The last-surviving 1914 Delage Type-S has been resurrected with 3D printing. The 103 year-old car, currently in Australia, has laid dormant for three years since its engine block cracked in 2014. With no original drawings and no replacement parts, it seemed that the classic car may have had its day. Now, the engine is running just as it was over a century ago in the 1914 Lyon Grand Prix.
The Type-S during its last race in Lyon in 1914. Photo via Philip Guilfoyle.
One of only three ever manufactured, the car was brought to Australia in the 1920s, while the other two were melted down for World War One munitions. This meant that its one-of-a-kind status was both a blessing and a curse.
Grant Cowie, an engineer that specializes in pre-war motorcars was approached with the project and quickly realized alternative methods would be necessary. Speaking to Australia’s ABC News Cowie said,
I knew that to use the traditional method, which involves a wooden pattern, would be prohibitively expensive and with such a complicated casting it was possible it would take several attempts to get it correct.
3D printing and sand molding
For time savings and accuracy, Cowie decided to turn to 3D printing technology. Using 3D scanned data, the team were able to CAD model a highly accurate mold of the engine. The mold was then 3D printed in sand using a Voxeljet VX1000 3D printer.
The sand molds created at CSIRO Lab 22. Photo via Voxeljet.
Afterwards metal was poured into the 3D printed molds to recreate the entire engine block.
Lab 22 at the Australian Commonwealth Scientific and Industrial Research Organisation (CSIRO) carried out the work. Project manager, Phil Guilfoyle, explains the manufacturing method,
We dissembled the defective engine and used scanning and CAD modelling to reconstruct the failed casting. With reverse engineering, we were able to generate all of the required 3D data sets in a short time period,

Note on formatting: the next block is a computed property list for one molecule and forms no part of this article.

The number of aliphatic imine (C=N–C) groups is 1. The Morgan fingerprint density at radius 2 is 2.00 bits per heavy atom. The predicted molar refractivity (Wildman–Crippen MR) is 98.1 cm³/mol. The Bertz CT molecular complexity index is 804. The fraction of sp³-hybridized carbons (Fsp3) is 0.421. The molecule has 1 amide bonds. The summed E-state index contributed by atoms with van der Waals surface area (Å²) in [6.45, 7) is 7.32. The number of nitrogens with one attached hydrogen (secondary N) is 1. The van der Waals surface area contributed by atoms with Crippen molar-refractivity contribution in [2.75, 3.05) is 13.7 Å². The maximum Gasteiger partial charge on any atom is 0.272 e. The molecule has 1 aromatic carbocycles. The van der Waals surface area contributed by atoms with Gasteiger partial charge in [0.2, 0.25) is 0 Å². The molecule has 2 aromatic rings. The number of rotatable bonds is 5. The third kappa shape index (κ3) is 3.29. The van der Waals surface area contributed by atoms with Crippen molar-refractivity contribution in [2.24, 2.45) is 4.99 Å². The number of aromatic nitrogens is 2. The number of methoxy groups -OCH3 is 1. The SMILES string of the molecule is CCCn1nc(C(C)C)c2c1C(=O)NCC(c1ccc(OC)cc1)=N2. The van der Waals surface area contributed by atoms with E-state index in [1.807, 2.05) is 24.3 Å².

Scanning the original engine with a FARO measuring arm. Photo via Voxeljet.
The re-manufacture of such a unique and exotic racing engine, would not be feasible without digital measurement, CAD modelling and 3D printing technology. This can now be done quickly and cost-effectively. Also, using Voxeljet sand printing technology, the final part is an authentic reproduction of the original.
The team believe the engine could now last another century.
Saved by 3D technologies
3D technologies are proving to be the perfect partner for invaluable parts that would otherwise be impossible to acquire by other means. Reverse engineering service providers blupointscan, based in California, has become one such specialist in making parts for cars. Past projects include work on a Shelby Cobra, Ford GT-40 and a Ferrari Dino. 3D printed parts can also be found inside the Arrinera Hussarya – Poland’s first supercar.
While 3D printing can be used to create one-off parts, the technology also has potential to produce spare parts on demand. German rail company Deutsche Bahn is exploring the use of 3D printing to manufacture spare parts in the hope of eliminating large stock warehouses and speeding up the production process. Ford Motor Company is also getting to grips with 3D printed parts as it is currently testing the Stratasys Infinite Build 3D printing system.
Featured image shows the resulting engine. Photo by Fiona Pepper for ABC Radio Melbourne.
source by www.3dprintingindustry.com